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While some downtown casinos had their struggles over the past few months, Boyd Gaming's three properties centered around Fremont Street flourished during the second quarter, the company announced Tuesday.
Net income rose to $48.6 million, or 54 cents per share, for the three-month period ended June 30, from $15.5 million, or 23 cents per share, a year ago.
Excluding preopening expenses and special items, Boyd Gaming earned 56 cents a share, up from 27 cents a share a year ago. The figure beat the average estimate of analysts polled by Thomson First Call by a penny.
Revenue rose 62.1 percent to $554.3 million from $341.9 million.
The earnings reflected Boyd Gaming's results from the four Coast Casinos properties the company purchased a year ago, and a full quarter of earnings from Sam's Town Shreveport (La.), which was acquired on May 19, 2004.
"I would call it a very strong quarter even without Coast," Boyd Gaming President Keith Smith said. "The Stardust was up for the sixth straight quarter and all six of our business units were at a record or near record. We hope this is a continuation of a trend."
During the quarter, cash flow, defined as earnings before interest, taxes, depreciation and amortization, was up 33 percent, from $11.2 million to $14.9 million on the Boulder Strip, which includes Sam's Town, and up 21.7 percent, from $4.6 million to $5.6 million, at the Stardust.
"This was a very positive quarter for Boyd Gaming," said Steven Ruggiero, gaming analyst for CRT Capital Group, adding that same-store sales, which compares revenue from casinos the company operated a year ago, were up 4.7 percent.
"That's a great indicator of how well Boyd is doing," Ruggiero said.
Downtown Las Vegas provided additional evidence, analysts said.
Boosted by a loyal base of Hawaiian visitors, Boyd's downtown casinos -- California Hotel, Main Street Station, and Fremont -- reported revenue of $67.2 million for the quarter, a 13.9 percent increase from $59 million for the same quarter a year ago. Pretax earnings during the quarter were $14.3 million for downtown, a 62.5 percent increase from $8.8 million in the second quarter of 2004.
According to statistics collected by the State Gaming Control Board, total gaming win at all downtown casinos in April and May was off 3 percent each month.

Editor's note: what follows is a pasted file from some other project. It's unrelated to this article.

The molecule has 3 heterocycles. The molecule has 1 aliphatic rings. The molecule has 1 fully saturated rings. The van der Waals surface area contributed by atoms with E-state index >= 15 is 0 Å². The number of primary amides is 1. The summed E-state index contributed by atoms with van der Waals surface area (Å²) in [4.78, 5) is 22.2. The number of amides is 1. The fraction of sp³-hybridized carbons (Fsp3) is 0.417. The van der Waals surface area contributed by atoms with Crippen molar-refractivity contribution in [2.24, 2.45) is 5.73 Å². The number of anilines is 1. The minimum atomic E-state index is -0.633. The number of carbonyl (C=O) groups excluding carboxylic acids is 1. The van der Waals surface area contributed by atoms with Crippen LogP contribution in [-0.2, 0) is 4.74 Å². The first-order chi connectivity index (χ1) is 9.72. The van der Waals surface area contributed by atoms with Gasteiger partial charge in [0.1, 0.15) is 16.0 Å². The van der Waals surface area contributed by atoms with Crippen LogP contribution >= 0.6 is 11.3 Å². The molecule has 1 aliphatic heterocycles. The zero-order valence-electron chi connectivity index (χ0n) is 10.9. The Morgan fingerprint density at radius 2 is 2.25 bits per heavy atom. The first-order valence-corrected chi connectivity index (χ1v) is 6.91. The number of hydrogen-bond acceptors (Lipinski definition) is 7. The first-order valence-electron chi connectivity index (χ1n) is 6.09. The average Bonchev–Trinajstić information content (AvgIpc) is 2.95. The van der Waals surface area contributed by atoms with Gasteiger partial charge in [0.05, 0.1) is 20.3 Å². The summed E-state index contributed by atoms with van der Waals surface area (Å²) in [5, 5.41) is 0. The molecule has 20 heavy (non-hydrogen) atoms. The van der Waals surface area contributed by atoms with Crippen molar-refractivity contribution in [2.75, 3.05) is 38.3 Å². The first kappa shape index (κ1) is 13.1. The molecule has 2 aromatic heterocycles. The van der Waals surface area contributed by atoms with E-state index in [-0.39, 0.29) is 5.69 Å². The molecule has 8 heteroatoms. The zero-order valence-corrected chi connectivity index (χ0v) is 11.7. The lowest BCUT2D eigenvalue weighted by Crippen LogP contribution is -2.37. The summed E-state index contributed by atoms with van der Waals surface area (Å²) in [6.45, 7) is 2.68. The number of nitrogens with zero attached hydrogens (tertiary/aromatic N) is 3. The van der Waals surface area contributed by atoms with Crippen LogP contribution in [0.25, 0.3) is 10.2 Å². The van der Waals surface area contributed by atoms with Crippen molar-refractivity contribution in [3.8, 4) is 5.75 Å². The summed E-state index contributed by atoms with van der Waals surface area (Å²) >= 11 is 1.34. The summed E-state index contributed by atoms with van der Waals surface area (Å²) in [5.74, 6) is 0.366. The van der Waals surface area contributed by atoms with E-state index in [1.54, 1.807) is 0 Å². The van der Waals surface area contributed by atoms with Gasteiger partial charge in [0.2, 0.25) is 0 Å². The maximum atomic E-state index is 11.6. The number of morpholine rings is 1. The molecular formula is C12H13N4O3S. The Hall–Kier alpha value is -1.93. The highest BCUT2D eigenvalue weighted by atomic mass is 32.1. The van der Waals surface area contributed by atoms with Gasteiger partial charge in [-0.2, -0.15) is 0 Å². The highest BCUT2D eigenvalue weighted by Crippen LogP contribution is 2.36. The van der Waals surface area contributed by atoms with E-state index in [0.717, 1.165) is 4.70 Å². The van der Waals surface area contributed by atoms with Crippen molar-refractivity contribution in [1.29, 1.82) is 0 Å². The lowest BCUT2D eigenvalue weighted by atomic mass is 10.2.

Boyd's second-quarter figures for downtown flew in the face of those numbers.
"The Fremont Street Experience is bringing traffic downtown and the Fremont benefits being right in the middle," Smith said. "But our emphasis on the Hawaiian visitor remains strong. We've had a consistent presence in Hawaiian market for almost 30 years, and that has helped our ability to bring customers into those properties."
Smith said the downtown casinos also benefit from Hawaiian visitors who now live in Las Vegas and California.
Vacations Hawaii, the company's Honolulu travel agency, reported revenue of $14.8 million, up 32.1 percent compared with revenue of $11.2 million a year ago, which were figured into the downtown total.
Boyd's downtown casinos may also have benefited from passenger traffic from Hawaiian-based airlines.
In passenger data released Tuesday by the Clark County Aviation Department Hawaiian Air, which operates twice-daily service between McCarran International and Honolulu, reported 26,755 June passengers on the route, a 79 percent increase.
While much of that growth came at the expense of rival Aloha Airlines, whose June traffic at McCarran slipped by 54 percent, the number of local passengers who used those two carriers in June was still nearly 6,000 more than the same month a year ago.
"The Hawaiian visitors business model is very much like a local customer business model," Boyd Gaming Chief Financial Officer Ellis Landau said during a conference call with analysts and investors. "There is a lot of loyalty and repeat business. The strong Hawaiian economy has helped fuel business to our downtown casinos."
The Borgata in Atlantic City, Boyd Gaming's joint venture with MGM Mirage, reported gaming revenue of $170 million, up 13 percent from a year ago, and nongaming revenue of $61 million, an increase of 7.8 percent.
During the conference call, Smith said the $600 million South Coast is on track to open in early 2006 while redevelopment of the 63-acre Stardust site is ongoing.
"We hope to have something to tell you by end of the year about the Stardust," Smith said. "We're taking our time to do what we want to do with the site."
Boyd Gaming reported earnings after the stock market closed Tuesday.
Shares of the company ended trading up $1.07, or 1.99 percent, at $54.82. Company shares fell almost 5 percent in after-hours trading. Analysts said investors may have been disappointed the company didn't beat estimates by a larger margin.
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